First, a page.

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The Impact of Trade Liberalization on Demand and Price Volatility in Pakistan: Co Integration Approach for Compensation Hypothesis

Author

Listed:
  • Hira Mujahid

    (M. Phil student at Applied Economics Research Center, University of Karachi, Karachi-75279)

  • Shaista Alam

    (Assistant Professor/ Research Economist at Applied Economics Research Center, University of Karachi, Karachi-75279)

Abstract

The important modification of the compensation hypothesis rests on the principle; increased trade openness increase the domestic economic volatility. The economic theory recommend increase of international trade require integration into huge, even markets, and involve risk diversification, in fact it may support rather than reduce stability. By the same indication, however, economic theory also suggests that smaller economies should familiar with greater levels of volatility than larger economies, this study quantify the relationship proposed in case of Pakistan containing dataset since 1966-2009. The verification presented here suggests that the level of domestic economic volatility is not only because of international trade integration, there are some other factors too; however trade integration may have eased rather than emphasizing on creating domestic economic volatility.

Suggested Citation

  • Hira Mujahid & Shaista Alam, 2014. "The Impact of Trade Liberalization on Demand and Price Volatility in Pakistan: Co Integration Approach for Compensation Hypothesis," Asian Economic and Financial Review, Asian Economic and Social Society, vol. 4(6), pages 744-754, June.
  • Handle: RePEc:asi:aeafrj:2014:p:744-754
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    References listed on IDEAS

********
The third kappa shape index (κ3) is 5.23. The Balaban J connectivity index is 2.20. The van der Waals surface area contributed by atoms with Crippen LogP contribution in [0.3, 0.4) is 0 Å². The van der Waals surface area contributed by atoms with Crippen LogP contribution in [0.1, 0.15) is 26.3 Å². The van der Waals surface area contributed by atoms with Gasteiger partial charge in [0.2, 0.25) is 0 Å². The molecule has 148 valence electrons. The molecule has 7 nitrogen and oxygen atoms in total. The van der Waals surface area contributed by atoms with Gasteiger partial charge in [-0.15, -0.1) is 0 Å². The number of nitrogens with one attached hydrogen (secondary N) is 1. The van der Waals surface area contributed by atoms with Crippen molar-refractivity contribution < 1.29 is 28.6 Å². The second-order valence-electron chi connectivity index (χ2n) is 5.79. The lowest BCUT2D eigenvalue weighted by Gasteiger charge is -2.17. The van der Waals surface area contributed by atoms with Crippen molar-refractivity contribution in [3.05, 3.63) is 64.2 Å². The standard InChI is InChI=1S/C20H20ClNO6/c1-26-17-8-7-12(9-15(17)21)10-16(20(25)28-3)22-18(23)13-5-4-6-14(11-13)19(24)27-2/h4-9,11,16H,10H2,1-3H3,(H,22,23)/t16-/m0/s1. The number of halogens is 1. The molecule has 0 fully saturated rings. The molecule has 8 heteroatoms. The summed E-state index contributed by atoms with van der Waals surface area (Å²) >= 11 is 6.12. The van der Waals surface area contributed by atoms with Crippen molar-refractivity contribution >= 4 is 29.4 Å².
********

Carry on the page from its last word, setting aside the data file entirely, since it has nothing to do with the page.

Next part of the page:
as
    1. Khalid Mustafa & Mohammed Nishat, 2004. "Volatility of Exchange Rate and Export Growth in Pakistan: The Structure and Interdependence in Regional Markets," The Pakistan Development Review, Pakistan Institute of Development Economics, vol. 43(4), pages 813-828.
    2. Coury, Tarek & Razin, Assaf & Sadka, Efraim, 2002. "Trade Openness and Investment Instability," CEPR Discussion Papers 3259, C.E.P.R. Discussion Papers.
    3. Julian di Giovanni & Andrei A. Levchenko, 2009. "Trade Openness and Volatility," The Review of Economics and Statistics, MIT Press, vol. 91(3), pages 558-585, August.
    4. repec:cup:apsrev:v:72:y:1978:i:04:p:1243-1261_15 is not listed on IDEAS
    5. Norman V. Loayza & Romain Rancière & Luis Servén & Jaume Ventura, 2007. "Macroeconomic Volatility and Welfare in Developing Countries: An Introduction," World Bank Economic Review, World Bank Group, vol. 21(3), pages 343-357, October.
    6. Dani Rodrik, 1998. "Why Do More Open Economies Have Bigger Governments?," Journal of Political Economy, University of Chicago Press, vol. 106(5), pages 997-1032, October.
    7. Dani Rodrik, 1997. "Trade, Social Insurance, and the Limits to Globalization," NBER Working Papers 5905, National Bureau of Economic Research, Inc.
    8. Liberati, Paolo, 2007. "Trade Openness, Capital Openness and Government Size," Journal of Public Policy, Cambridge University Press, vol. 27(02), pages 215-247, August.
    9. Mona Haddad & Jamus Jerome Lim & Cosimo Pancaro & Christian Saborowski, 2013. "Trade openness reduces growth volatility when countries are well diversified," Canadian Journal of Economics, Canadian Economics Association, vol. 46(2), pages 765-790, May.
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